overlapping the beamlets at the target to produce, on time scales long compared to the coherence time of the beam, a smooth diffraction profile which is relatively insensitive to amplitude and phase nonuniformities in the beam provided that the beam is uniform over the areas of the individual beamlets.
18. A system for achieving very uniform illumination of a target by a nonuniform beam from a broadband spatially-coherent light source comprising:
a broadband spatially-coherent source of a nonuniform light beam, the beam being characterized by a coherence time that equals the reciprocal of its spectral bandwidth;
a stack of transparent plates packed together to form a series of approximate steps, said steps forming unequal optical delays, and lying in a plane normal to the beam direction;
focusing means for overlapping the beamlets at the target to produce, on time scales long compared to the coherence time of the beam, a smooth diffraction profile which is relatively insensitive to amplitude and phase nonuniformities in the beam provided that the beam is uniform over the areas of the individual beamlets.
Description
BACKGROUND OF THE INVENTION

The present invention relates to optical systems and elements, and more particularly to such systems and elements for obtaining uniform illumination.

Concentrated laser light that uniformly illuminates a target surface is required in many applications of the laser-matter interaction, particularly direct-drive laser fusion. In the configurations presently used for such applications, the laser light is concentrated onto the target by a lens. In order to achieve the desired intensity and to increase the illuminated area, one normally displaces the target from the best focus (far-field) of the lens to a position where the beam is still converging (near or quasi-near field). The difficulty of maintaining good beam uniformity on the target in this focal configuration is well known, particularly in cases where high powers are required. Amplitude nonuniformities in the laser beam at the lens will be imprinted on the target unless they are spatially small enough that diffraction smooths their effects before the beam reaches the target. These amplitude nonuniformities can be caused by damage or optical imperfections in the laser. In large high power lasers, which have many components, the cumulative effect of small phase aberrations introduced by each element (even those of high optical quality) can produce large intensity nonuniformities at the laser output. These can only be partially controlled at great expense by using ultra-high quality laser components, and using telescopes to reduce the transfer of phase aberrations into amplitude nonuniformities.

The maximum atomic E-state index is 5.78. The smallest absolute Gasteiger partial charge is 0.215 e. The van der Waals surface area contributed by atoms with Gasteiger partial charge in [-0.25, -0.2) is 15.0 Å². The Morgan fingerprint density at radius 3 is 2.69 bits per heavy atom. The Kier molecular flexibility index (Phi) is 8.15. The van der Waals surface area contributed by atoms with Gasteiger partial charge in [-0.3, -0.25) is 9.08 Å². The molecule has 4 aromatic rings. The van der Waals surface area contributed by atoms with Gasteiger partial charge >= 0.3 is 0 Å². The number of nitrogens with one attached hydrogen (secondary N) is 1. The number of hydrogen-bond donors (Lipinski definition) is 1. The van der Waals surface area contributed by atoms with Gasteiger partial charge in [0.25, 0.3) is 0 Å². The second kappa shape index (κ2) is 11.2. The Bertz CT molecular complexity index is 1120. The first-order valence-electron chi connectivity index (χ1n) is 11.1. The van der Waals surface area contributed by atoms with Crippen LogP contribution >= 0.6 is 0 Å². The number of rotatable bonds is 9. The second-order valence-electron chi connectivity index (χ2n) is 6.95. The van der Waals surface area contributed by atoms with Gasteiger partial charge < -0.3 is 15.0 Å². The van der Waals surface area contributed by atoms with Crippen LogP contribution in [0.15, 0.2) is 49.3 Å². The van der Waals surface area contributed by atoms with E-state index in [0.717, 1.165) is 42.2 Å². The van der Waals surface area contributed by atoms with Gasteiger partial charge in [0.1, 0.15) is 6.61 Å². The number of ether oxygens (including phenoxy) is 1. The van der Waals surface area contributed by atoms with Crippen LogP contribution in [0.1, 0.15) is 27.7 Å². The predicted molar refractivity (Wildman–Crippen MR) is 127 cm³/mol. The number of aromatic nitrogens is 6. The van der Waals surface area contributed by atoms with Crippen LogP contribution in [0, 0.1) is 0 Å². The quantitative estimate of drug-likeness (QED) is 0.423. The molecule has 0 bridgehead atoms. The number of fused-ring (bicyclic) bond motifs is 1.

Several approaches have been suggested to alleviate the uniformity problem, none of which has proven practical. One approach is to overlap many laser beams onto a target, and rely on statistical smoothing. Unfortunately, the degree of smoothing increases only as the square-root of the number of beams. Laser-fusion may require intensity uniformities of a few percent. The hundreds or perhaps thousands of laser beams required to achieve such levels of uniformity by this approach would therefore be very expensive, and probably too complicated to be practical. Optical phase conjugation techniques have also been proposed for improving laser beam quality. These techniques are effective at enhancing the ability of aberrated lasers to produce a nearly diffraction-limited focal spot; however, even small deviations from perfect conjugation tend to produce large beam nonuniformities.